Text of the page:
Author: Charlie Ellis | Posted On: 09 Oct 2023
The Australian financial landscape is set for a significant transformation as we increasingly shift away from cash to digital alternatives.
According to the Reserve Bank of Australia (RBA) earlier this year, over a billion dollars in physical currency has vanished from circulation over FY23, with almost three in four (72%) Australians now ‘low cash users,’ (i.e. they use cash for 20% or less of in-person transactions) – a substantial increase from 50% in 2019. (RBA June’23)
We are still seeing some sectors holding out, with more than 25% of Leisure activities and bills still paid with cash, but change is coming. The recent announcement of some NSW KFC outlets going cashless has seen a highly polarised response, but feels like it could be a pivotal moment on the journey.
COVID-19 accelerated the shift to cashless
How though did we arrive at this point?
COVID-19 was a major catalyst for reduced usage of cash, with commerce increasingly shifting online, and consumers steering clear of handling money given concerns about hygiene.
This shift is evident in the Australian Banking Association’s consumer banking trends 2023 report, with branch interactions down by 46% since COVID-19, whilst online/app interactions have risen by 26%.
Addressing Consumer Concerns
The RBA’s Cash-use Cycle Model (March’23) highlights the impact of the trend, with cash payments becoming increasingly less available for consumers as the cycle accelerates. While consumers initiated this shift, it’s only as businesses have stopped accepting cash that we are seeing concerns expressed more vocally.
Many of these concerns are fundamentally grounded in privacy and data security. Campaigns like Boycott Cashless Business Australia take this perspective, worrying about their digital trail, and raising concerns about data security, fraud, and identity theft.
These risks have become increasingly tangible over the past few years as we’ve experienced a number of highly publicised data breaches. While the expectation is that businesses should be responsible with sensitive personal and financial information, that trust has to be earned not given, and once lost can be hard to regain.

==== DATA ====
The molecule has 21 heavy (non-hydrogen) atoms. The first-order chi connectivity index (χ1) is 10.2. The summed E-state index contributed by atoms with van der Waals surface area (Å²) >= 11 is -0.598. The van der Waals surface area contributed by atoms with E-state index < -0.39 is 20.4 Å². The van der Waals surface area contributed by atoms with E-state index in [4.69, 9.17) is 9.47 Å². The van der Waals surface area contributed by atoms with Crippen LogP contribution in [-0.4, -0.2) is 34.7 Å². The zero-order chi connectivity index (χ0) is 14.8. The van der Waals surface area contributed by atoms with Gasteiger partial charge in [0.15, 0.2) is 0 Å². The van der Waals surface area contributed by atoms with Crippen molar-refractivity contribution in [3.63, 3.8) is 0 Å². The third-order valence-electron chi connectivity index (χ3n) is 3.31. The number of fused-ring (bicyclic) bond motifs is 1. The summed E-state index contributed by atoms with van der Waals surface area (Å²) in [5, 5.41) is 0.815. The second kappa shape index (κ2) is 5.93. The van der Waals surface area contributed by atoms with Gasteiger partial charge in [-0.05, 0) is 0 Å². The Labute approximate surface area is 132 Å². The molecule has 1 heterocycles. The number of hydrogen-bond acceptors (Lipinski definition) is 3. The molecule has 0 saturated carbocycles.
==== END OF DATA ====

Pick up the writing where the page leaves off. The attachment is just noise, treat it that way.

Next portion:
Hence, consumers are left wondering if they should be trusting businesses to hold this information, and whether a shift back to cash is a viable option to protect themselves from future data breaches.
Skimming the skim
This isn’t however only a consumer trend, so let’s dive into why businesses are cashing out.
Handling cash incurs a range of direct and indirect costs – physical security when transporting, sorting and counting time, float and cash reserve storage and handling errors can all be removed with the shift to cashless.
The challenge is that while these savings can be substantial, many small businesses aren’t fully considering them. From their perspective, every card transaction comes at a cost. These fees add up and impact the bottom line more visibly than the wages they’re paying team members (or the time they spend away from their family).
The counter here is that in an increasingly challenging economic environment, businesses are looking for efficiencies that can help them drive down costs and regain lost margin. Given that, this feels like an area of opportunity that could drive change in their mindsets over the short to medium term.
Ultimately, consumers paved the way for a cashless society. It’s convenient, safe and accessible for most, but there is a cohort who worry about the power it bestows upon large corporations. This human element is a key part of the equation, and one we’ll be exploring further in the months ahead.
Fifth Quadrant surveys 1,000 Australians every month as part of our ongoing Consumer Insights Study.
Contact us if you are interested in finding out more, or have questions you’d like answered.